So here’s a question with a not-so-obvious answer:
Who made this piano?
Answer: John Broadwood & Sons of England (C:1865)
Young Chang of Korea (C:2005)
What you are about to see is the creation of a hybrid piano – a cross between the old and the new.
But first, a little background:
Here’s an excerpt from a conversation I had with my father when I was but a wee lad, as quoted in my book “Dear Mr. Musselwhite…”
“Back in England, when your grandfather first started working on pianos and pipe organs, they used a glue made from raw chalk and cottage cheese,” my father said.
“You’re kidding me!” I exclaimed.
“It’s true. Many old English pianos that people brought over here are falling apart, because without high humidity, the glue crystallizes and turns into dust.”
“So how do you fix them?”
“Unfortunately it’s not worth it to fix them and most of the time they are taken to the landfill. Sometimes, if the owner has a strong attachment to the piano, they will pay me to take them all apart and reglue them. But, on the whole, the English made very few decent pianos back then, so aside from the historical value, they are usually not worth fixing.”
And such was the case with this piano. It had been in the family for generations, and they were unwilling to throw it out. In addition, they had a young child who wanted to play. I gave them three options: 1. A full historical restoration (which would give them a working piano, but not working as a modern piano.) 2. a modern action with the original back and belly (which would play well, but not sound well, and would be difficult and expensive, and lastly, option 3. Keep the original case and keys, but put a modern piano inside.
They went with option 3.
There are some of you who may be horrified by what I did, but let me explain. There are already MANY examples of birdcage action pianos still hanging around – many of them restored and in museums. They are interesting from an historical standpoint, but – they are not playable instruments as we understand the term playable today. Most importantly, they are not suitable instruments on which to learn.
This is a valid way of saving a piece of history, (not to mention hand-crafted artistry with rare rosewood and ivory), and ensuring that it will not end up in the dump where thousands have gone before.
After finding a piano with the suitable dimensions, I removed the casework of both pianos, and step by step, carefully put the two together – making sure that I kept the geometry of the new piano’s action correct, yet preserving the look of the old case:
Using a specially-made jig for keeping the new keyboard in the perfect alignment, I attached the sides of the old piano onto the new back so that the keybed would line up properly with the old case parts.
I reinforced the original feet so that the were much stronger than the original mounts.
This new bottom board has cutouts specially placed so that not only can the new castors attach directly to the back of the piano (where it’s the strongest), put it also has a reinforced are so that the pedal action can’t bend the board under stress.
Because the new piano is wider by a little over two inches, spacer had to be added so that the old case parts would fit properly between the sides. The original case had black cheek blocks, so the spacers were finished to mimic their look.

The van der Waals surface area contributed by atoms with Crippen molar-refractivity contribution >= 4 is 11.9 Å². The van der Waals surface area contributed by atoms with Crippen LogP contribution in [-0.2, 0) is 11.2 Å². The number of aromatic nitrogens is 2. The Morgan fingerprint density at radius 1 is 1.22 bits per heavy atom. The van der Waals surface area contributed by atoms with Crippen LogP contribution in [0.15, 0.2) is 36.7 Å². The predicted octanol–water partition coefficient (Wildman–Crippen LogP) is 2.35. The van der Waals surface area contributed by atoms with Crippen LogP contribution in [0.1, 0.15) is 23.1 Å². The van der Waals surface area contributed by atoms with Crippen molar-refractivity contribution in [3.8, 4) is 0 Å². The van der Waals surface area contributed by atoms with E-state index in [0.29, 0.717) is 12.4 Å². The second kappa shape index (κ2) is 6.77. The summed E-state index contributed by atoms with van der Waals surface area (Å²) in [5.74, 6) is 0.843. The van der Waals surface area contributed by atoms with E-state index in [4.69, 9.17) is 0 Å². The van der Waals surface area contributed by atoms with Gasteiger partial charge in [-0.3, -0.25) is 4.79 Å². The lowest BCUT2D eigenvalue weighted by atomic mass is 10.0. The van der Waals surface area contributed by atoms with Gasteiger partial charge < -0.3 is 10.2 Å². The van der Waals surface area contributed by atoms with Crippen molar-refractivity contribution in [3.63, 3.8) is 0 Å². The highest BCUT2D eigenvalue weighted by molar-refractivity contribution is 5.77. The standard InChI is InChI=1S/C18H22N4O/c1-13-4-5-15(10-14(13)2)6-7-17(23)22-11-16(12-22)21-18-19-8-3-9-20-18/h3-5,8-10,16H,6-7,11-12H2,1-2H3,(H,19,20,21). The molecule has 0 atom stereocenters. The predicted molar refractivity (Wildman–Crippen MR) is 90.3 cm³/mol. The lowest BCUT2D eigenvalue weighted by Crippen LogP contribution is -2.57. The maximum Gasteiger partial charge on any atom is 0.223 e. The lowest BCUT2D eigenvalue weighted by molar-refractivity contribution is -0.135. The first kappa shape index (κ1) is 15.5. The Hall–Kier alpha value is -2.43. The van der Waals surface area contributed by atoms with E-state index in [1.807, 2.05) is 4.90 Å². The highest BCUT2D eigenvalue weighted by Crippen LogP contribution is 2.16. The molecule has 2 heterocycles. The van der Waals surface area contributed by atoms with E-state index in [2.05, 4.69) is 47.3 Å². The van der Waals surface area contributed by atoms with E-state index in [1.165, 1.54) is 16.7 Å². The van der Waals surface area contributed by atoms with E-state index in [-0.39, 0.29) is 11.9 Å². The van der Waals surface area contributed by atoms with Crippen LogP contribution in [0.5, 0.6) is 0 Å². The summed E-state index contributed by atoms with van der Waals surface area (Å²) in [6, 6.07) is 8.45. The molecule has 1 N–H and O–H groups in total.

Because the old lid was shorter than the new piano, a black-accented frame was added underneath to hide the gap.
I removed the original ebony sharps and glued them onto the new key-sticks.
I also preserved the old ivory by cutting them off of the original keys, and gluing them onto the new key sticks.
The “New” Piano has 88 notes, whereas the “Old” piano had 85. I found matching old ivory to make the difference up.
The original case was deeper than the new piano, so I made a tongue and groove frame out of poplar that filled the gap. Bolted to the new back, and glued to the old sides it further strengthened the piano.
Inside of the frame is another frame which is removable. The original piano had a similar frame which was covered in black gauze.
The final step was to regulate and tune it, then put everything together, and touch up and polish the case.
The world’s only (as far as I know) Young Chang upright with a hand-made Rosewood case, and Ivory and ebony keys!
Boring the new hammers.
Coving the tails.
Coving removes the excess wood from the underside of the tails, reducing the weight of the hammers, which reduces the touch weight.
Trimming the ends of the tails.
Tapering the tails.
The new hammers installed, and the action reassembled.
The original Ivories are long gone. Someone replaced them with plastic, but installed them incorrectly, using the wrong glue.
In the above picture you can see that not only do the fronts overhang the key (WRONG!), but he didn’t remove the original celluloid fronts (WRONG!), and they’re not even glued on!
This video shows how poorly these keytops were attached!
After “Popping off” the old keytops, this is what the key bodies looked like. The previous “Technician” not only didn’t remove the fronts, he didn’t even clean the wood, or fill the gaps and tears he made!
Here, you see the key bodies properly prepared, with the new top blanks beside them.
The new keytops glued on, using the CORRECT glue.
This is what the keytop looks like on the key without shaping. Notice the overhang on the front, the sides, and the cut-out where the black key fits.
Here’s the same keytop after shaping.
This video shows the shaping process.
Evening out, and beveling the cut-out.
Here’s closeups of the keys before:
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